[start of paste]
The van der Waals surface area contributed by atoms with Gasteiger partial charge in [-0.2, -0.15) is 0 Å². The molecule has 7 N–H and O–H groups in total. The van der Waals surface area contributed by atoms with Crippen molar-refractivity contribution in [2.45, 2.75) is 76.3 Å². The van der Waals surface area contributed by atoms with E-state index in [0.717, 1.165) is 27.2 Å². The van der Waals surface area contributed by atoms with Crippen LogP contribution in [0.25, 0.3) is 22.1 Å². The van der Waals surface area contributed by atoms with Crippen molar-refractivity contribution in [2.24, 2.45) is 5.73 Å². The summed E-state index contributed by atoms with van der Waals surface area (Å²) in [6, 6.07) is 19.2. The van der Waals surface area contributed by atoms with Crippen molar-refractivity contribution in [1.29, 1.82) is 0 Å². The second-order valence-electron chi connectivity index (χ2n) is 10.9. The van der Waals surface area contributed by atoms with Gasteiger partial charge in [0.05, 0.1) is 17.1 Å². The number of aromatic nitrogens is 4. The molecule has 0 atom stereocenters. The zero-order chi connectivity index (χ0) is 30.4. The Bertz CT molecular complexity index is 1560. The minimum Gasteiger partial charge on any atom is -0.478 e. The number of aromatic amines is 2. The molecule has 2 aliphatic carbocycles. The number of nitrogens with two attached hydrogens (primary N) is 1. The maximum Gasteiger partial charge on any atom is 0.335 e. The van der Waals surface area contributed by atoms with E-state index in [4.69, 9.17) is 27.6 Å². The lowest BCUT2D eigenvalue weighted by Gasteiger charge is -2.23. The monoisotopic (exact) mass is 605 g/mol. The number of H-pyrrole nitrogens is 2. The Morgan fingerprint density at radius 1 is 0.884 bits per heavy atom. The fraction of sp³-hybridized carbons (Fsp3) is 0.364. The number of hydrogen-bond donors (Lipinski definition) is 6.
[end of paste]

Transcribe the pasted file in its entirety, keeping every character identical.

The van der Waals surface area contributed by atoms with Gasteiger partial charge in [-0.2, -0.15) is 0 Å². The molecule has 7 N–H and O–H groups in total. The van der Waals surface area contributed by atoms with Crippen molar-refractivity contribution in [2.45, 2.75) is 76.3 Å². The van der Waals surface area contributed by atoms with E-state index in [0.717, 1.165) is 27.2 Å². The van der Waals surface area contributed by atoms with Crippen LogP contribution in [0.25, 0.3) is 22.1 Å². The van der Waals surface area contributed by atoms with Crippen molar-refractivity contribution in [2.24, 2.45) is 5.73 Å². The summed E-state index contributed by atoms with van der Waals surface area (Å²) in [6, 6.07) is 19.2. The van der Waals surface area contributed by atoms with Crippen molar-refractivity contribution in [1.29, 1.82) is 0 Å². The second-order valence-electron chi connectivity index (χ2n) is 10.9. The van der Waals surface area contributed by atoms with Gasteiger partial charge in [0.05, 0.1) is 17.1 Å². The number of aromatic nitrogens is 4. The molecule has 0 atom stereocenters. The zero-order chi connectivity index (χ0) is 30.4. The Bertz CT molecular complexity index is 1560. The minimum Gasteiger partial charge on any atom is -0.478 e. The number of aromatic amines is 2. The molecule has 2 aliphatic carbocycles. The number of nitrogens with two attached hydrogens (primary N) is 1. The maximum Gasteiger partial charge on any atom is 0.335 e. The van der Waals surface area contributed by atoms with E-state index in [4.69, 9.17) is 27.6 Å². The lowest BCUT2D eigenvalue weighted by Gasteiger charge is -2.23. The monoisotopic (exact) mass is 605 g/mol. The number of H-pyrrole nitrogens is 2. The Morgan fingerprint density at radius 1 is 0.884 bits per heavy atom. The fraction of sp³-hybridized carbons (Fsp3) is 0.364. The number of hydrogen-bond donors (Lipinski definition) is 6.